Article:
A harsh lesson for us (and not a memory I want to store, lol)...thanks for a peek into the future and a blast to the past! :wacky:
     
    Last edited: Oct 27, 2020
  14. Cal2

    Cal2 Established Member

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    3D/4D printed 'intelligent' plants, that serve special problem solving purposes.

     
    Last edited: Oct 27, 2020
  15. CraigD

    CraigD Top Contributor VIP

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    This study got me wondering about music as a 'second language', and if playing a musical instrument could provide the same benefits ie. delay cognitive decline and dementia.

    There doesn't appear to have been much work done in this field except for the following analysis of two cohort studies and one twin study:

    Does playing a musical instrument reduce the incidence of cognitive impairment and dementia? A systematic review and meta-analysis

    Objectives: High levels of life course intellectually-stimulating activity are hypothesised to produce a cognitive reserve that mitigates against overt cognitive impairment in the face of neuropathology. Leisure-time musical instrument playing could be a viable source of that stimulation, but to date no systematic review has been undertaken to investigate the effect of musical instrument playing on the incidence of cognitive impairment and dementia...

    Results: 1211 unduplicated articles were identified from literature searching, of which three articles were included: two cohort studies and one twin study.... The twin study reported that musicians were 64% less likely to develop mild cognitive impairment or dementia, after additionally adjusting for sex, education and physical activity. A meta-analysis of the cohort studies found a 59% reduction in the risk of developing dementia within the study follow up...

    Conclusion: The three identified studies that investigated the specific relationship of musical instrument playing and subsequent incidence of cognitive impairment and dementia all reported a large protective association. The results are encouraging but should be interpreted with caution.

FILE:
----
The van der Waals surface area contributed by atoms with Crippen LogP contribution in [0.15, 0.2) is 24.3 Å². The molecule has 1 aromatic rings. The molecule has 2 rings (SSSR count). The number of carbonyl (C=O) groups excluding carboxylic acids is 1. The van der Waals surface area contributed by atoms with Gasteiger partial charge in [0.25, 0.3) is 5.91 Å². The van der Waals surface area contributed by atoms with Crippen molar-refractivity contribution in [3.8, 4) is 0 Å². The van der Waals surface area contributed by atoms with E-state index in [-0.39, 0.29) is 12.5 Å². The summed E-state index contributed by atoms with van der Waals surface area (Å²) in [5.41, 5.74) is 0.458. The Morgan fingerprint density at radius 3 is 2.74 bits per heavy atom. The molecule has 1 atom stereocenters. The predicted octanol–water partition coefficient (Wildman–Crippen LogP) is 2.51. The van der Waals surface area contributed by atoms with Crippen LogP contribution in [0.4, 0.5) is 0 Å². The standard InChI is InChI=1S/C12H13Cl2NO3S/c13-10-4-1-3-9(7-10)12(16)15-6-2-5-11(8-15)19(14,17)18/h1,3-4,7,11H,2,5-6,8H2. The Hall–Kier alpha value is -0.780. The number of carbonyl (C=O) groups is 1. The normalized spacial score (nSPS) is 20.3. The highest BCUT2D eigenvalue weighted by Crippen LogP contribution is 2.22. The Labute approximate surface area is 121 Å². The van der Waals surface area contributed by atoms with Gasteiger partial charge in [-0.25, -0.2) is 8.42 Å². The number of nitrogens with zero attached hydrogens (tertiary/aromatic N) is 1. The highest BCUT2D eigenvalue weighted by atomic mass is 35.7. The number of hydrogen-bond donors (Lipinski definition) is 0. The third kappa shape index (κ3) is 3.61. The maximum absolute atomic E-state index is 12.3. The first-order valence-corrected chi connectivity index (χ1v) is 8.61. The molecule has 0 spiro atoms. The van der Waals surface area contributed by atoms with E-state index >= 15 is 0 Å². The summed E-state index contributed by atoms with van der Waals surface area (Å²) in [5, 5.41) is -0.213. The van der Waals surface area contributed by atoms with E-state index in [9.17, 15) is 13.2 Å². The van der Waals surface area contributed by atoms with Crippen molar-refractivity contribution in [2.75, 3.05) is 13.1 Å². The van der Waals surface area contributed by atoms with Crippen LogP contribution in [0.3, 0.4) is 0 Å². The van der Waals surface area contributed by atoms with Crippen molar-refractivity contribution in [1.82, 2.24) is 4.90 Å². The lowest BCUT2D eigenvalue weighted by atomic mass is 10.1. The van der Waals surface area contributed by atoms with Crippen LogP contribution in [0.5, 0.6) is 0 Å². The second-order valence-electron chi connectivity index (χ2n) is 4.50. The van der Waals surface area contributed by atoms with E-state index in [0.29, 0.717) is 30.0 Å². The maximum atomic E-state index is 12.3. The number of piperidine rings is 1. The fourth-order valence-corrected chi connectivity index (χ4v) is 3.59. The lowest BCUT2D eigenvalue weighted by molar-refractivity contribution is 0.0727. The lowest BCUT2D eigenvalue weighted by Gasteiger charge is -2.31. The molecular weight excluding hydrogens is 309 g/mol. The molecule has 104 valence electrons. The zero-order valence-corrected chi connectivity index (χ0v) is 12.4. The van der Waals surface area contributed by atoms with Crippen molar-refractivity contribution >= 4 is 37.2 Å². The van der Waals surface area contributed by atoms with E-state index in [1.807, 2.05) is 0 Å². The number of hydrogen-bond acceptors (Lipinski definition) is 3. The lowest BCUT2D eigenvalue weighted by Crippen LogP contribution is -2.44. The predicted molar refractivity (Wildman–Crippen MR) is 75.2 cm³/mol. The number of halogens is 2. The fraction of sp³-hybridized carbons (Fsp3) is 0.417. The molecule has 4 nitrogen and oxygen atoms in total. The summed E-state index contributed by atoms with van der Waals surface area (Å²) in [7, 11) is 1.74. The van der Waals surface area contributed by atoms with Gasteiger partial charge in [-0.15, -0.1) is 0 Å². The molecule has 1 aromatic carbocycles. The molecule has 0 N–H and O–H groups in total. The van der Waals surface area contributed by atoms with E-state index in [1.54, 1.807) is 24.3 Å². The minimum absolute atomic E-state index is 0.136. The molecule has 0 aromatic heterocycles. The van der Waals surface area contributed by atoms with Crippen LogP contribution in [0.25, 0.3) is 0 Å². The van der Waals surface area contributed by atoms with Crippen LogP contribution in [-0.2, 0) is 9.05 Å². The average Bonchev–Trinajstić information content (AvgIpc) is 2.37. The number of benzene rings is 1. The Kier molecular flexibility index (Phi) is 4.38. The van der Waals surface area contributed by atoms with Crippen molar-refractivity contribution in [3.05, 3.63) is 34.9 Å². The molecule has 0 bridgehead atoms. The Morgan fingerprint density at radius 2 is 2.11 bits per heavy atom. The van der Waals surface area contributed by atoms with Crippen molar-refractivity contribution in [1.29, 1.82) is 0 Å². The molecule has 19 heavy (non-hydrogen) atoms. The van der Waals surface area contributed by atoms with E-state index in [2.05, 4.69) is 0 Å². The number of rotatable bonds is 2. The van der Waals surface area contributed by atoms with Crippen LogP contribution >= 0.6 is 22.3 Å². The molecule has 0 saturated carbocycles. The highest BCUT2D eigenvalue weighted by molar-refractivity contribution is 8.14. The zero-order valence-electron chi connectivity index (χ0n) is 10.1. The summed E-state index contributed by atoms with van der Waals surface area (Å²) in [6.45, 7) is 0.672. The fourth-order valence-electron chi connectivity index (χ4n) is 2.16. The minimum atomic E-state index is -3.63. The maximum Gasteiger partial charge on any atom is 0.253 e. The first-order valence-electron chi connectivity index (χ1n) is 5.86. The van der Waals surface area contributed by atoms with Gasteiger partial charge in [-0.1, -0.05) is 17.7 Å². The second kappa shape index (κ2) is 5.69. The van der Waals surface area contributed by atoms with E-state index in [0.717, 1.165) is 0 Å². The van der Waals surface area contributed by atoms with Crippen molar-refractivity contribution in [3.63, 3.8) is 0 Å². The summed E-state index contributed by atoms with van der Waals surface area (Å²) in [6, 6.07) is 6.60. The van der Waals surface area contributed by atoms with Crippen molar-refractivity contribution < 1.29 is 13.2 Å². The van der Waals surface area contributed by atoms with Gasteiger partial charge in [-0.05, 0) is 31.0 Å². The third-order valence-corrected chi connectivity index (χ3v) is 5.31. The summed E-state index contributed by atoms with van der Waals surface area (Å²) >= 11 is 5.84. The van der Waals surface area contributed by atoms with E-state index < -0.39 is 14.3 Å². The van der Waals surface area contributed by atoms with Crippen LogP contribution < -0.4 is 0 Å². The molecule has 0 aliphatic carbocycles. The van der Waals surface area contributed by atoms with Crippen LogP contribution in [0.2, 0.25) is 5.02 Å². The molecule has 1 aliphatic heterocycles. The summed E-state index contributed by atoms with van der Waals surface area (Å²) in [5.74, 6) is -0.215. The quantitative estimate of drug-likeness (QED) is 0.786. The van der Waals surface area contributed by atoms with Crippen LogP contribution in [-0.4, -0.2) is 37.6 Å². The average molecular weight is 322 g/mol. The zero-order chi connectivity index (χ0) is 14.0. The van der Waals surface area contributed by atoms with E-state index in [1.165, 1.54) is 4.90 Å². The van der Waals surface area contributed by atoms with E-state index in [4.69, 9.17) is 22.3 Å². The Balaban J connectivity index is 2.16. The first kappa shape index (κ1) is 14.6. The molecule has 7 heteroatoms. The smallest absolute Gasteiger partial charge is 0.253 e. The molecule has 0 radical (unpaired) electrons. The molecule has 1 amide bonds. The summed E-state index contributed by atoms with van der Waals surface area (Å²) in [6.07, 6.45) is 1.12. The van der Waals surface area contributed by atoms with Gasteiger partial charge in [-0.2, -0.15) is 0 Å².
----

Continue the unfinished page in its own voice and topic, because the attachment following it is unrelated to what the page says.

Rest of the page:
https://pubmed.ncbi.nlm.nih.gov/31814445/
     
    Last edited: Oct 27, 2020
  16. CraigD

    CraigD Top Contributor VIP

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    Thanks, I wondered how that worked.

    Here's a video from BBC's David Attenborough showing a close-up of those 'hairs' in the Venus Fly Trap in action.

     
    Last edited: Oct 27, 2020
  17. koolishman

    koolishman Upgraded Member Blue Account

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    Nature never fails to surprise!
     
  18. koolishman

    koolishman Upgraded Member Blue Account

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    For vampire bats, social distancing while sick comes naturally

    The researchers gave wild vampire bats a substance that activated their immune system and made them feel sick for several hours, and then returned the bats to their roost. A control group of bats received a placebo.

    “backpack” computers that were glued to the animals’ backs, recording the vampire bats’ social encounters.

    Compared to control bats in their hollow-tree home, sick bats interacted with fewer bats, spent less time near others and were overall less interactive with individuals that were well-connected with others in the roost.

    Healthy bats were also less likely to associate with a sick bat, the data showed.


    https://academic.oup.com/beheco/advance-article/doi/10.1093/beheco/araa111/5937165


    Upon reading further found that, Vampire bats share food altruistically.

    https://www.ncbi.nlm.nih.gov/pmc/articles/PMC3574350/
     
    Last edited: Oct 28, 2020
  19. CraigD

    CraigD Top Contributor VIP

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    This makes sense, even amongst humans.